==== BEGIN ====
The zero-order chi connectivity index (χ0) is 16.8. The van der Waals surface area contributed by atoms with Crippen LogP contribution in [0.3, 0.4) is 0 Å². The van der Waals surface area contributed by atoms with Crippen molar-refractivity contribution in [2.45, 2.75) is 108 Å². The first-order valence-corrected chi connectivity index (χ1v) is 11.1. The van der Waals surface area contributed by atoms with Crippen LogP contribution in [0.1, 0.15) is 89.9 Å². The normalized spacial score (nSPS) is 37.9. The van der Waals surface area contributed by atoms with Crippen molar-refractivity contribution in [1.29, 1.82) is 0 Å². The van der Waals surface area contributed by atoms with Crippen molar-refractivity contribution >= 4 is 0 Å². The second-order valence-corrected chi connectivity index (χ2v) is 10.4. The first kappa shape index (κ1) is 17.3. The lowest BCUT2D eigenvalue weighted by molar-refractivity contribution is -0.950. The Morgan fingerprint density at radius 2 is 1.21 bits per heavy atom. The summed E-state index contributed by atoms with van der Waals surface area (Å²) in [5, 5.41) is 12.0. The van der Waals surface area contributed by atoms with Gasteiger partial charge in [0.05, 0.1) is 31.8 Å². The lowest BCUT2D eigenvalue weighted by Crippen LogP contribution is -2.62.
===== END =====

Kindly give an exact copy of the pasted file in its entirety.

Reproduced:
The zero-order chi connectivity index (χ0) is 16.8. The van der Waals surface area contributed by atoms with Crippen LogP contribution in [0.3, 0.4) is 0 Å². The van der Waals surface area contributed by atoms with Crippen molar-refractivity contribution in [2.45, 2.75) is 108 Å². The first-order valence-corrected chi connectivity index (χ1v) is 11.1. The van der Waals surface area contributed by atoms with Crippen LogP contribution in [0.1, 0.15) is 89.9 Å². The normalized spacial score (nSPS) is 37.9. The van der Waals surface area contributed by atoms with Crippen molar-refractivity contribution in [1.29, 1.82) is 0 Å². The van der Waals surface area contributed by atoms with Crippen molar-refractivity contribution >= 4 is 0 Å². The second-order valence-corrected chi connectivity index (χ2v) is 10.4. The first kappa shape index (κ1) is 17.3. The lowest BCUT2D eigenvalue weighted by molar-refractivity contribution is -0.950. The Morgan fingerprint density at radius 2 is 1.21 bits per heavy atom. The summed E-state index contributed by atoms with van der Waals surface area (Å²) in [5, 5.41) is 12.0. The van der Waals surface area contributed by atoms with Gasteiger partial charge in [0.05, 0.1) is 31.8 Å². The lowest BCUT2D eigenvalue weighted by Crippen LogP contribution is -2.62.